Those of us who faced the tyranny of HMV’s (now Saregama) monopoly in the bad old days of audio cassettes were happy with the advent of CDs. We thought we had entered a shiny plastic age in which recordings wouldn’t be mono-posing-as-stereo, song lists wouldn’t be jumbled, and sleeve notes wouldn’t be shorter than singers’ names. All of the above are still with us, in version 2.1 — CD technology can’t cover for the sloppiness of humans.
We now have a new kind of bungle. The CD of Bhindi Bazaar Inc, despite all its green Matrix-like sleekness, does not once mention the name of the music director(s) or the lyricist(s). And this is an album that mentions even the accompanists who have solos on each song! Are we in a Satya Yug where never-lying producers admit the irrelevance of composers? Or is it a Kalyug where intellectual property rights get slammed out by the studio’s door?
Either way it’s a shame, because this is an album that resolves a new equation off the tired Bollywood formulas — with words, voices and instrumentation. Thanks to the film’s website, we know that Sandeep-Surya (two persons or one, really?) is the composer and Navin Tyagi the songwriter.
The first song, Suraj Jagan’s ‘Akkad bakkad’, lights up the 1970s’ dhan-ta-raa ring that Vishal Bhardwaj played in in Kaminey. The playfulness in this pickpocket’s creed is underscored with the refrain “gili-gili-akka” borrowed from RD Burman’s ‘Yeh jawani’ and the frilly vibrato of Joseph’s trumpet.
Another vermin’s-eye-view of the world is Tochi Raina and Prashant Narayana’s ‘Maaldaar ki jeb’. Sharafat Hussain’s cascading tabla sets the base on which the duo launches its multi-pitch pyrotechnics.
Hussain’s tabla is a differentiator in ‘Aaja re piya’, too. It’s first presented as a duet between Sandeep Goshwami and a heavy-breathing Shweta Pandit. The song’s ‘Sufi version’ is rendered in the unmistakable but unusually underwhelming voice of Kailash Kher.
After the lovey-dovey respite, the cynical worldview of the film takes over again with Shibani Kashyap’s ‘Taan ke seena’. But riding on a retro Latino cabaret beat, the delivery is done in style: “Laalach ki kabhi bhi jo, aazmayish hogi/Tab lap-lapati subah ki be-rab numayish hogi.”
In ‘Kitni baatein’, Roop Kumar Rathod’s open voice leaves ample space for brilliant sketches by Jeetendra Thakur and Sanjeev Rao’s violins. It ends in a crescendo that few apart from Rathod could have executed.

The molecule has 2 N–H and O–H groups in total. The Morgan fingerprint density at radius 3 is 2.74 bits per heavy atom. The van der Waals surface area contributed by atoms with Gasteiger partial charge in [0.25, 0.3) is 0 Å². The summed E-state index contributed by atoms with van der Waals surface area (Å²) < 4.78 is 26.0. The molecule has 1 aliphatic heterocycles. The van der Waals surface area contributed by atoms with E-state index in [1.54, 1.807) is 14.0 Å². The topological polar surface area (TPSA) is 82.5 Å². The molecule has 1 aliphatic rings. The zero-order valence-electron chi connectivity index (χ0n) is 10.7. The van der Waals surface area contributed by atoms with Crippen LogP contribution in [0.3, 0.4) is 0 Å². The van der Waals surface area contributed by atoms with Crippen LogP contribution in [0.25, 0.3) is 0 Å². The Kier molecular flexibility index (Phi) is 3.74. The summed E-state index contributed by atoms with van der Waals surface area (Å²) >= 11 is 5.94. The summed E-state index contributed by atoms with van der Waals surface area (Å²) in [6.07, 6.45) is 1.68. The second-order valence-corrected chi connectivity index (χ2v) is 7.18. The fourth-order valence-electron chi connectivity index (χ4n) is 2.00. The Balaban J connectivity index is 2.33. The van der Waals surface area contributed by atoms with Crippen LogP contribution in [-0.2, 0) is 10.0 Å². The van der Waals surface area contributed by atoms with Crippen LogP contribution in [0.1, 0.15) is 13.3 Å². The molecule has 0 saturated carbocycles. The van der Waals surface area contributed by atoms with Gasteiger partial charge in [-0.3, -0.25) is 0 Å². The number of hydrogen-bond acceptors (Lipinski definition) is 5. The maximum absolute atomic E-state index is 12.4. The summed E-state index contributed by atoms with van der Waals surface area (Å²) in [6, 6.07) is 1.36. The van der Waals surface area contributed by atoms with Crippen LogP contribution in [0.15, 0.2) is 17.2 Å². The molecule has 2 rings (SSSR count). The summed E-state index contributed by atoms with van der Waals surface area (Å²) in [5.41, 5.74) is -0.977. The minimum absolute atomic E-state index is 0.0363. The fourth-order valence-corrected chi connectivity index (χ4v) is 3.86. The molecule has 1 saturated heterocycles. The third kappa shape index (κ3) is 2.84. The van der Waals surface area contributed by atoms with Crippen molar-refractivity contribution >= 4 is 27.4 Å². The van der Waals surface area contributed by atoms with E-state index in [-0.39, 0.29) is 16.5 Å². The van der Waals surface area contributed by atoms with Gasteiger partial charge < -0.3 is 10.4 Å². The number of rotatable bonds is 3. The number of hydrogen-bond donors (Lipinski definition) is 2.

The album jacket has a number of asterisks against songs that link up to nothing. It’s another baffling omission encasing quite a brilliant album.
Rewind, stop, fast forward
First, a statutory declaration: Neelesh Misra, ‘creative director’ of Band Called Nine, was a colleague of mine. He was working at the Hindustan Times while churning out hits such as ‘Abhi kuchh dino se’ and ‘Kya mujhe pyaar hai’.
So it’s no surprise that Neelesh’s band would have the unique distinction of being ‘writer-led’. Their debut album stitches nine songs with 10 episodes of the story of a boy from Nainital who grew up at a time Chitrahaar was the week’s high tele-entertainment. He falls in love, elopes and then sees his love dissolve into the bright lights of Delhi. A tale well recited by Neelesh himself, with a few nods to his guru Gulzar’s readings in albums such as Dil Padosi Hai, and a few bi-lingual turns of phrase — such as “yaadon ke idiot box”, “mohabbat ka Mother Teresa” and “shaadi ke fixed deposit” — that will, inshallah, have a longer life than this album.
The problem is the music. Shilpa Rao’s husky voice is as sure as ever, but Suraj Jagan’s solos slip up now and then. Just when you think the compositions are moving from schoolboy rock to the bluesy ‘Roobaru’ and ‘Shayad’, they slip back. The kitchen department is mostly led by a metallic, uninspired octapad.
The album is a powerful engine chugging rusty carriages. But then, this is just the beginning of the journey.